extraneous = not belonging to that in which it is contained

(editor's note:  This is a less common sense of extraneous. More frequently, it means "not pertinent to the matter under consideration".)
DefinitionGenerally extraneous means:
not relevant or important to the matter under consideration
Word Statistics
Book1 uses
Library1 uses in 10 avg bks
1st useChapter 10
Web Links
florid
1 use
1  —1 use as in:
a florid style
Even on Sunday, when it veiled its more florid charms and lay comparatively empty of passage, the street shone out in contrast to its dingy neighbourhood, like a fire in a forest; and with its freshly painted shutters, well-polished brasses, and general cleanliness and gaiety of note, instantly caught and pleased the eye of the passenger.
florid = elaborate (decorative details)
DefinitionGenerally this sense of florid means:
elaborate (with much decorative detail)
Word Statistics
Book1 uses
Library1 uses in 10 avg bks
1st useChapter 1
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gesticulate
1 use
This was the shocking thing; that the slime of the pit seemed to utter cries and voices; that the amorphous dust gesticulated and sinned; that what was dead, and had no shape, should usurp the offices of life.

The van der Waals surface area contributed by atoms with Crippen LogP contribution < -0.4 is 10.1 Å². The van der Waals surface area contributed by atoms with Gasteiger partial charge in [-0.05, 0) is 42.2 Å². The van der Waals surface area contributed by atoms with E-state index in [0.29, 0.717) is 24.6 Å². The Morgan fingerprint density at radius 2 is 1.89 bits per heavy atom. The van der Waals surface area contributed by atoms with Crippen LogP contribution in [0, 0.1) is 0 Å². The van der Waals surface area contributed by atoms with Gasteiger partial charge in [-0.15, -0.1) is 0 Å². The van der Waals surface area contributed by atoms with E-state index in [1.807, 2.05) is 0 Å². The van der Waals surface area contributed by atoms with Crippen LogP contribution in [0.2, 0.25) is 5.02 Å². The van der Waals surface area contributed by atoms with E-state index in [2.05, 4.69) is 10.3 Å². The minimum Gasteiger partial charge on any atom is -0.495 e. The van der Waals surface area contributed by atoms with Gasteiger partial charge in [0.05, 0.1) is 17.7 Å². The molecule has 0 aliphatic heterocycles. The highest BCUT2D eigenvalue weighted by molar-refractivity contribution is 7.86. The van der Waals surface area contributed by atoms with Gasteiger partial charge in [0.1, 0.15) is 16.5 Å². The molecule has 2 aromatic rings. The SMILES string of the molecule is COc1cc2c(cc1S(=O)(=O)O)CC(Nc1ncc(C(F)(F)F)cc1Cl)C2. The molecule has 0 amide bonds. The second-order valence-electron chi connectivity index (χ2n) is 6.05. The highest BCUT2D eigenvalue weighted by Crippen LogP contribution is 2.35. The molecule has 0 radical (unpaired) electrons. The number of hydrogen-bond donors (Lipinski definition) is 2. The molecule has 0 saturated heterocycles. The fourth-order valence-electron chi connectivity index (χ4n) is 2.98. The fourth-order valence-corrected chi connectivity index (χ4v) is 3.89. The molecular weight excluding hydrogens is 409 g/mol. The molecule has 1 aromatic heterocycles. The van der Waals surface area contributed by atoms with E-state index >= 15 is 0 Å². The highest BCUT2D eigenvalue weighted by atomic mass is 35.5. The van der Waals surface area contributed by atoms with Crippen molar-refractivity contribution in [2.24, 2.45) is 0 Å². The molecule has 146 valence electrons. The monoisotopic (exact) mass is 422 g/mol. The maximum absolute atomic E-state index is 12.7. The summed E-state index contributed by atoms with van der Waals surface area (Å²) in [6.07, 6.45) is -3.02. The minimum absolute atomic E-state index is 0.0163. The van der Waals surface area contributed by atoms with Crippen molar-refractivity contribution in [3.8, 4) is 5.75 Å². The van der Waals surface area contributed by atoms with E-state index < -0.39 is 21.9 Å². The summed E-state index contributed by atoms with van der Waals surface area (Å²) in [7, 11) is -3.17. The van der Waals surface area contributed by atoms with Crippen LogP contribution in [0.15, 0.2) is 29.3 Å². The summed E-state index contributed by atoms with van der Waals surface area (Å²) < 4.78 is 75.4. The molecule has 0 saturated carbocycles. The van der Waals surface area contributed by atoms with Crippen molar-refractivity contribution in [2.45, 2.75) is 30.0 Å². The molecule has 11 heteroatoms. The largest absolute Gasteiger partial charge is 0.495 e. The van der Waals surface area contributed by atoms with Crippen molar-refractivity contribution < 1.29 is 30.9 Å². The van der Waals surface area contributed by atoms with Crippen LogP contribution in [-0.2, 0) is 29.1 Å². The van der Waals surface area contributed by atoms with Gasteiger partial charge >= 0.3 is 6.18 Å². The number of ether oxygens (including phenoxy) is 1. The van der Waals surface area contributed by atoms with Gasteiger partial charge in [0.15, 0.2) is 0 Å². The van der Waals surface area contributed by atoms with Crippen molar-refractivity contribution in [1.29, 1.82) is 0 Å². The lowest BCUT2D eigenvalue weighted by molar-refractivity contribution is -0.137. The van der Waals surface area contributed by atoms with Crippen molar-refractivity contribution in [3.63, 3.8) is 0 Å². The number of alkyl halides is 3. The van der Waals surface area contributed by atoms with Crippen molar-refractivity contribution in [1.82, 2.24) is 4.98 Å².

gesticulated = made body movements
DefinitionGenerally gesticulate means:
to make gestures (hand or body movements) while speaking or to express something
Word Statistics
Book1 uses
Library2 uses in 10 avg bks
1st useChapter 10
Web Links
indifferent
3 uses
Hyde was indifferent to Jekyll, or but remembered him as the mountain bandit remembers the cavern in which he conceals himself from pursuit.
indifferent = without interest
DefinitionGenerally indifferent means:
without interest — in various senses such as:
  • unconcerned
  • unsympathetic
  • impartial
  • not of good quality (which may imply average or poor quality depending upon context)
Word Statistics
Book3 uses
Library18 uses in 10 avg bks
1st useChapter 5
Web Links
inquire
7 uses
he inquired suddenly.
inquired = asked about or looked into
DefinitionGenerally inquire means:
to ask about or look into something
Word Statistics
Book7 uses
Library20 uses in 10 avg bks
1st useChapter 4
Web Links
insidious
1 use
Henry Jekyll stood at times aghast before the acts of Edward Hyde; but the situation was apart from ordinary laws, and insidiously relaxed the grasp of conscience.
insidiously = in a dangerous, tricky manner
DefinitionGenerally insidious means:
not appearing dangerous, but actually very harmful over time

or:

treacherous  (dangerous due to trickery or from hidden or unpredictable risks)
Word Statistics
Book1 uses
Library2 uses in 10 avg bks
1st useChapter 10
Web Links
obsequious
1 use
At the inn, as I entered, I looked about me with so black a countenance as made the attendants tremble; not a look did they exchange in my presence; but obsequiously took my orders, led me to a private room, and brought me wherewithal to write.
obsequiously = in a manner that is excessively eager to flatter or serve